Because Jean and I have five kids, one of whom now has three little boys of her own, we take more than a passing interest in Mother’s Day and Father’s Day. One year, when my kids were younger, the National Father’s Day Committee actually called to advise me that I was being named one of their “Fathers of the Year.” I wrote a poem about it, which went like this:
I confess to a certain pride
That I won’t attempt to hide.
I’ll admit that it delighted me to hear
That the Father’s Day Committee,
Which is based in New York City,
Has named me one of the Fathers of the Year.
No, it’s not the least bit bad
To be honored as a dad.
Although, you may wonder what I did to win it.
If you ask how I do it,
I will say there’s nothing to it.
To explain it now will only take a minute.
It is absolutely true
That there’s nothing that I do
To make the Father’s Day Committee name me.
It all has to do with Jean
And five kids named Kathleen,
Winston, Annie, Emily, and Jamie.
Three lasses and two laddies,
I’m the luckiest of daddies.
They are wonderful as any kids could be.
And though often I’m not there,
They can hear me on the air
And also see me there on the TV.
I’m sure Jean was pleased to hear
That I’m Father of the Year.
It must thrill her as she goes about her life
To be informed that I am such a splendid guy—
And she’s the Father of the Year’s wife.
Every morning she gets up
To a day that never lets up
To pack lunches for the kids to take to school.
She does that every day,
Although I am far away.
I’m long gone to work by that time,
As a rule.
Yes, it must seem really keen.
I’m sure it must to Jean.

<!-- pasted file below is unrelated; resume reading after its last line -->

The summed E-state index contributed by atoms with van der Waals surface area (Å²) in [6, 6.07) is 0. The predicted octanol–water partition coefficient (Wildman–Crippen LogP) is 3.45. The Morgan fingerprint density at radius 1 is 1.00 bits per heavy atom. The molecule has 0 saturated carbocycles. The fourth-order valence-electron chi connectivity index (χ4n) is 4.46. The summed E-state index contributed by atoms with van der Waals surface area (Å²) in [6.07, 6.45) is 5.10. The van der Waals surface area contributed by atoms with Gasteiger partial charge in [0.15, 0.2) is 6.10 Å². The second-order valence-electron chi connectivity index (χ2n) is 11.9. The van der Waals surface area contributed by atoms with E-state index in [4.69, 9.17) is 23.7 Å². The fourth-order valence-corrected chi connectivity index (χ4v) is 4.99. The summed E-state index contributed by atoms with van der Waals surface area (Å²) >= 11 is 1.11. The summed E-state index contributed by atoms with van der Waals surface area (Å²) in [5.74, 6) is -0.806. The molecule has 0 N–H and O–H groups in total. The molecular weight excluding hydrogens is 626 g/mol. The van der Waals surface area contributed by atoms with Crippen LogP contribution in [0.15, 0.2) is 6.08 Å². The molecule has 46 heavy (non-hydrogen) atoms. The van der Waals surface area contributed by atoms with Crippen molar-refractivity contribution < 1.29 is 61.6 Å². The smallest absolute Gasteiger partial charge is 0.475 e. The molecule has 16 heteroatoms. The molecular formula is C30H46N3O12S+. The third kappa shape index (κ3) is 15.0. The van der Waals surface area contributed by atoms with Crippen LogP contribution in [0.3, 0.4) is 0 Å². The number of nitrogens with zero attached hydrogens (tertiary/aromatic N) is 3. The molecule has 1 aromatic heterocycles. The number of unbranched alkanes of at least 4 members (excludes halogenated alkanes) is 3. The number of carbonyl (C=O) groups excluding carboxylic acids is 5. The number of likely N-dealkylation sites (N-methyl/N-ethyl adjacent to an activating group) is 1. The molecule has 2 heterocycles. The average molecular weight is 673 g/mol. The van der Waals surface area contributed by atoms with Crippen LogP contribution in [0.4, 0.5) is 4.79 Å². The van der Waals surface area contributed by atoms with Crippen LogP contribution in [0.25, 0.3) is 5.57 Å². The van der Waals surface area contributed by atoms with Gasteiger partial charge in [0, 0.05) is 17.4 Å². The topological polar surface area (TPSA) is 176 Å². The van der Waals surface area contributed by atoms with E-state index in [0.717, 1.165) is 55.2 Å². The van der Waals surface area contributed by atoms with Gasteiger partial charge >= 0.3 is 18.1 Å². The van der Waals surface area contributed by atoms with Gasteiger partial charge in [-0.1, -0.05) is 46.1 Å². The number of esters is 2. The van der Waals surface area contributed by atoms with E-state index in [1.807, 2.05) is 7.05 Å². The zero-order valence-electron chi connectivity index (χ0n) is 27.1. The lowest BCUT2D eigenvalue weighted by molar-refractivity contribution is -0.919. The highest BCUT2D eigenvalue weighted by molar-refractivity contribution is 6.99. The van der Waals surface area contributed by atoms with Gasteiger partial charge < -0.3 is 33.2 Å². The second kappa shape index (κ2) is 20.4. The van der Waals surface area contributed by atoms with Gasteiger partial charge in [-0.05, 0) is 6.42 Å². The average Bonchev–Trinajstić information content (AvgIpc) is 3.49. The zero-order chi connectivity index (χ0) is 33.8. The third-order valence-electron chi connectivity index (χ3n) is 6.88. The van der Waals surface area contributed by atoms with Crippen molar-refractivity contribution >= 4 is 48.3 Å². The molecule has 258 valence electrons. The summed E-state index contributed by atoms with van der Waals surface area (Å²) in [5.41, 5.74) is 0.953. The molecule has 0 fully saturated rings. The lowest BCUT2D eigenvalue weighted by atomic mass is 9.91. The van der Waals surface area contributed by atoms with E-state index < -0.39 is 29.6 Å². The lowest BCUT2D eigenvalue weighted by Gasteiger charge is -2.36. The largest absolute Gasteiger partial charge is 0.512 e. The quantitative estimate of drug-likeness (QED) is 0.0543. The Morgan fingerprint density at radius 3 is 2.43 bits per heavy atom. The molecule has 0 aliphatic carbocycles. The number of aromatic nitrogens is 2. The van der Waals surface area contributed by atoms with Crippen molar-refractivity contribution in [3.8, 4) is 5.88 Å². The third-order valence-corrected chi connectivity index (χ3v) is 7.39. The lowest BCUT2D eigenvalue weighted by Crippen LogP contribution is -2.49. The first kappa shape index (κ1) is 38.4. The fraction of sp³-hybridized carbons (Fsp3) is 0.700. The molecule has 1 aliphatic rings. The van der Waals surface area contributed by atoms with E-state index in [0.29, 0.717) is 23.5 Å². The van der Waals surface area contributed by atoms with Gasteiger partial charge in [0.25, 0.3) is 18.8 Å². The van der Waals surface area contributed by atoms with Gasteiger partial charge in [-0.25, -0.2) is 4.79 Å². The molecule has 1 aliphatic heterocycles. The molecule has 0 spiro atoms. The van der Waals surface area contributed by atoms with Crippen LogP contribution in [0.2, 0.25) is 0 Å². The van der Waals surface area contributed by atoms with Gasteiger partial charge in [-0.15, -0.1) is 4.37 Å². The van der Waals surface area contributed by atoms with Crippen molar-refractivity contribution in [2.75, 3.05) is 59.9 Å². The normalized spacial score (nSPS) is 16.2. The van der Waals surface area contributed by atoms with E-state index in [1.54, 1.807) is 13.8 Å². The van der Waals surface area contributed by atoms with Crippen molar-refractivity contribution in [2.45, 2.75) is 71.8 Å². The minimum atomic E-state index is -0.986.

It must fill her with satisfying cheer
To hear that in the city
The Father’s Day Committee
Has picked me as a father of the year.
When she drives them all to school,
Trying hard to keep her cool,
As the rush hour traffic slowly moves along,
She must give a little smile
At this little daily trial
And wonder if she’s doing something wrong.
She tends to them when they’re sick;
When they’re hurt comes running quick.
It is she who helps them with the violin.
I would do it if I could,
I am certain that I would,
Were it not that I am very seldom in.
It is Jean who drives them places,
And makes sure they wash their faces,
And finds their missing jackets and their shoes.
It is she who does it all,
While yours truly has the gall
To be off somewhere gathering some news.
Jean breaks up each fight,
Reads stories every night,
And when they have troubles, takes time to hear.
She does that, truth to tell,
And she does it all so well.
That’s why they named me Father of the Year.
I eagerly await, any day now, a call from the National Grandfather’s Day Committee. Jean will be so pleased.
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